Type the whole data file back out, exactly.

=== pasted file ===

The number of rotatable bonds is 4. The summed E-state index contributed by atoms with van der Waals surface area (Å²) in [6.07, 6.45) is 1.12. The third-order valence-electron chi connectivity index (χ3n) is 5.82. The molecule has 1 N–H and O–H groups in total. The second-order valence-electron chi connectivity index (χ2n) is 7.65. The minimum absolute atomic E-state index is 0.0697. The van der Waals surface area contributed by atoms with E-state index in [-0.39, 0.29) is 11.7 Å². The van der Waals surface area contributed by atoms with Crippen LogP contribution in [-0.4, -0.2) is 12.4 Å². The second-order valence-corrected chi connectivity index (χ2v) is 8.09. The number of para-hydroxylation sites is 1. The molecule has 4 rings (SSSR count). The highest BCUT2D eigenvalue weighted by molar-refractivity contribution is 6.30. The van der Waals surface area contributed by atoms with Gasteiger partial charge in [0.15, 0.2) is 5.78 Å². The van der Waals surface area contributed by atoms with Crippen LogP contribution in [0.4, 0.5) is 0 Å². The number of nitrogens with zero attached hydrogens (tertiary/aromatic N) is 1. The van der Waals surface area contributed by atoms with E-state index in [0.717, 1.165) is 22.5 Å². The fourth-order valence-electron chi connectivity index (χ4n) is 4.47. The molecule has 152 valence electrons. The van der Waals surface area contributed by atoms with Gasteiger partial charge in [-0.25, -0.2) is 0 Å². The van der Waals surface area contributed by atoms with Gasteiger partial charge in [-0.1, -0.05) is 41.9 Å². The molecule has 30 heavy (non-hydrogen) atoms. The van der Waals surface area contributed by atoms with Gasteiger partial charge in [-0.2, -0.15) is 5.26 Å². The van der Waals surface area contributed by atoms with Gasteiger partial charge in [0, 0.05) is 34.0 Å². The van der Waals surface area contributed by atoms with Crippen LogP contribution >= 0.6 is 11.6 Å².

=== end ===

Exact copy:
The number of rotatable bonds is 4. The summed E-state index contributed by atoms with van der Waals surface area (Å²) in [6.07, 6.45) is 1.12. The third-order valence-electron chi connectivity index (χ3n) is 5.82. The molecule has 1 N–H and O–H groups in total. The second-order valence-electron chi connectivity index (χ2n) is 7.65. The minimum absolute atomic E-state index is 0.0697. The van der Waals surface area contributed by atoms with E-state index in [-0.39, 0.29) is 11.7 Å². The van der Waals surface area contributed by atoms with Crippen LogP contribution in [-0.4, -0.2) is 12.4 Å². The second-order valence-corrected chi connectivity index (χ2v) is 8.09. The number of para-hydroxylation sites is 1. The molecule has 4 rings (SSSR count). The highest BCUT2D eigenvalue weighted by molar-refractivity contribution is 6.30. The van der Waals surface area contributed by atoms with Gasteiger partial charge in [0.15, 0.2) is 5.78 Å². The van der Waals surface area contributed by atoms with Crippen LogP contribution in [0.4, 0.5) is 0 Å². The number of nitrogens with zero attached hydrogens (tertiary/aromatic N) is 1. The van der Waals surface area contributed by atoms with E-state index in [0.717, 1.165) is 22.5 Å². The fourth-order valence-electron chi connectivity index (χ4n) is 4.47. The molecule has 152 valence electrons. The van der Waals surface area contributed by atoms with Gasteiger partial charge in [-0.25, -0.2) is 0 Å². The van der Waals surface area contributed by atoms with Gasteiger partial charge in [-0.1, -0.05) is 41.9 Å². The molecule has 30 heavy (non-hydrogen) atoms. The van der Waals surface area contributed by atoms with Gasteiger partial charge in [-0.2, -0.15) is 5.26 Å². The van der Waals surface area contributed by atoms with Gasteiger partial charge in [0, 0.05) is 34.0 Å². The van der Waals surface area contributed by atoms with Crippen LogP contribution >= 0.6 is 11.6 Å².